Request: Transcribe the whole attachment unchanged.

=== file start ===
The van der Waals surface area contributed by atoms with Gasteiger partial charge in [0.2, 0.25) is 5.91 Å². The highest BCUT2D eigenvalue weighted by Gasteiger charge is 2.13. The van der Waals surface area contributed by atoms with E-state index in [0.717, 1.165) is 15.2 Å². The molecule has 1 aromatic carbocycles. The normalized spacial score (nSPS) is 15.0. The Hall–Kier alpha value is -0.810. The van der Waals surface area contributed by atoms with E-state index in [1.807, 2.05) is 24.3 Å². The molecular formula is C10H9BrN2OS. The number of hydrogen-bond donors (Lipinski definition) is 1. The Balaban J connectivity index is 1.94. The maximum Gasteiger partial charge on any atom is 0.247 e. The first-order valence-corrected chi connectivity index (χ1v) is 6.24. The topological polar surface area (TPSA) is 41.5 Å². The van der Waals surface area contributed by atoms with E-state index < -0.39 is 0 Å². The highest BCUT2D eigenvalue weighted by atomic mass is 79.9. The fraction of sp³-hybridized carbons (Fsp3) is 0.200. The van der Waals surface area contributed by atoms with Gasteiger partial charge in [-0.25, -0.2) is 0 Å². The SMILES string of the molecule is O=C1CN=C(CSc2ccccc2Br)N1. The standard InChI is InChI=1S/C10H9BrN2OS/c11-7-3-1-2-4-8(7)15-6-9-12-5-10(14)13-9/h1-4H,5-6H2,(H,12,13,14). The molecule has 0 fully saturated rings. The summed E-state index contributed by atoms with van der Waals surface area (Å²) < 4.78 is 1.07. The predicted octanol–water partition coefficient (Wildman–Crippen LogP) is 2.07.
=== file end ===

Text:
The van der Waals surface area contributed by atoms with Gasteiger partial charge in [0.2, 0.25) is 5.91 Å². The highest BCUT2D eigenvalue weighted by Gasteiger charge is 2.13. The van der Waals surface area contributed by atoms with E-state index in [0.717, 1.165) is 15.2 Å². The molecule has 1 aromatic carbocycles. The normalized spacial score (nSPS) is 15.0. The Hall–Kier alpha value is -0.810. The van der Waals surface area contributed by atoms with E-state index in [1.807, 2.05) is 24.3 Å². The molecular formula is C10H9BrN2OS. The number of hydrogen-bond donors (Lipinski definition) is 1. The Balaban J connectivity index is 1.94. The maximum Gasteiger partial charge on any atom is 0.247 e. The first-order valence-corrected chi connectivity index (χ1v) is 6.24. The topological polar surface area (TPSA) is 41.5 Å². The van der Waals surface area contributed by atoms with E-state index < -0.39 is 0 Å². The highest BCUT2D eigenvalue weighted by atomic mass is 79.9. The fraction of sp³-hybridized carbons (Fsp3) is 0.200. The van der Waals surface area contributed by atoms with Gasteiger partial charge in [-0.25, -0.2) is 0 Å². The SMILES string of the molecule is O=C1CN=C(CSc2ccccc2Br)N1. The standard InChI is InChI=1S/C10H9BrN2OS/c11-7-3-1-2-4-8(7)15-6-9-12-5-10(14)13-9/h1-4H,5-6H2,(H,12,13,14). The molecule has 0 fully saturated rings. The summed E-state index contributed by atoms with van der Waals surface area (Å²) < 4.78 is 1.07. The predicted octanol–water partition coefficient (Wildman–Crippen LogP) is 2.07.